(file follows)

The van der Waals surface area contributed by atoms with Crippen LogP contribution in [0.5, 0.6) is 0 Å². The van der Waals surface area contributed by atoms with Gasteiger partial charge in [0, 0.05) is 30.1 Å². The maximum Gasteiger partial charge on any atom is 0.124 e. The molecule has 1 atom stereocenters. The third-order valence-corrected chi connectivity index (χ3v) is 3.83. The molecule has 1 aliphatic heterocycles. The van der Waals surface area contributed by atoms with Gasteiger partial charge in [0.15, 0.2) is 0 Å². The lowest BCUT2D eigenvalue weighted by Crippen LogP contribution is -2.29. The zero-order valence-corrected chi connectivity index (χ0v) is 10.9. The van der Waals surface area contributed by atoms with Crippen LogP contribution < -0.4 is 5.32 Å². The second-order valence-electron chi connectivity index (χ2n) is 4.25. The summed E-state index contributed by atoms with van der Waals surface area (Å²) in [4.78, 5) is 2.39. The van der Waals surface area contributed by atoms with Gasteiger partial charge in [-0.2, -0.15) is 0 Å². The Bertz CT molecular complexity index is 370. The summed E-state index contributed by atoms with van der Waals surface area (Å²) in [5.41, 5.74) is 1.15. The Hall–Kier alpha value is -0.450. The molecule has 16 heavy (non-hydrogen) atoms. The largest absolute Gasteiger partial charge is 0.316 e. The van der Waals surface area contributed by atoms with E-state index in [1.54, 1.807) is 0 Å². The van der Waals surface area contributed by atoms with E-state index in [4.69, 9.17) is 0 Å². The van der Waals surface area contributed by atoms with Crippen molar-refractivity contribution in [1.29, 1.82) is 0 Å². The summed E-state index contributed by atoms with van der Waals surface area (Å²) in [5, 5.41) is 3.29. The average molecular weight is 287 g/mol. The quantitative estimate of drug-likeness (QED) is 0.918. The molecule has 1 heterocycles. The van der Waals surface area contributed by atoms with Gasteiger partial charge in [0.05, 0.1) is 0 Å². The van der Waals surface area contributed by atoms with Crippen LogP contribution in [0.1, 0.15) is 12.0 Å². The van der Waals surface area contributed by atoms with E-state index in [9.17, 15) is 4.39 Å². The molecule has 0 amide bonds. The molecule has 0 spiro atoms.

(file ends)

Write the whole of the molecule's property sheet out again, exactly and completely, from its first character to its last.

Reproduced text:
The van der Waals surface area contributed by atoms with Crippen LogP contribution in [0.5, 0.6) is 0 Å². The van der Waals surface area contributed by atoms with Gasteiger partial charge in [0, 0.05) is 30.1 Å². The maximum Gasteiger partial charge on any atom is 0.124 e. The molecule has 1 atom stereocenters. The third-order valence-corrected chi connectivity index (χ3v) is 3.83. The molecule has 1 aliphatic heterocycles. The van der Waals surface area contributed by atoms with Gasteiger partial charge in [0.15, 0.2) is 0 Å². The lowest BCUT2D eigenvalue weighted by Crippen LogP contribution is -2.29. The zero-order valence-corrected chi connectivity index (χ0v) is 10.9. The van der Waals surface area contributed by atoms with Crippen LogP contribution < -0.4 is 5.32 Å². The second-order valence-electron chi connectivity index (χ2n) is 4.25. The summed E-state index contributed by atoms with van der Waals surface area (Å²) in [4.78, 5) is 2.39. The van der Waals surface area contributed by atoms with Gasteiger partial charge in [-0.2, -0.15) is 0 Å². The Bertz CT molecular complexity index is 370. The summed E-state index contributed by atoms with van der Waals surface area (Å²) in [5.41, 5.74) is 1.15. The Hall–Kier alpha value is -0.450. The molecule has 16 heavy (non-hydrogen) atoms. The largest absolute Gasteiger partial charge is 0.316 e. The van der Waals surface area contributed by atoms with E-state index in [1.54, 1.807) is 0 Å². The van der Waals surface area contributed by atoms with E-state index in [4.69, 9.17) is 0 Å². The van der Waals surface area contributed by atoms with Crippen molar-refractivity contribution in [1.29, 1.82) is 0 Å². The summed E-state index contributed by atoms with van der Waals surface area (Å²) in [5, 5.41) is 3.29. The average molecular weight is 287 g/mol. The quantitative estimate of drug-likeness (QED) is 0.918. The molecule has 1 heterocycles. The van der Waals surface area contributed by atoms with Gasteiger partial charge in [0.05, 0.1) is 0 Å². The van der Waals surface area contributed by atoms with Crippen LogP contribution in [0.1, 0.15) is 12.0 Å². The van der Waals surface area contributed by atoms with E-state index in [9.17, 15) is 4.39 Å². The molecule has 0 amide bonds. The molecule has 0 spiro atoms.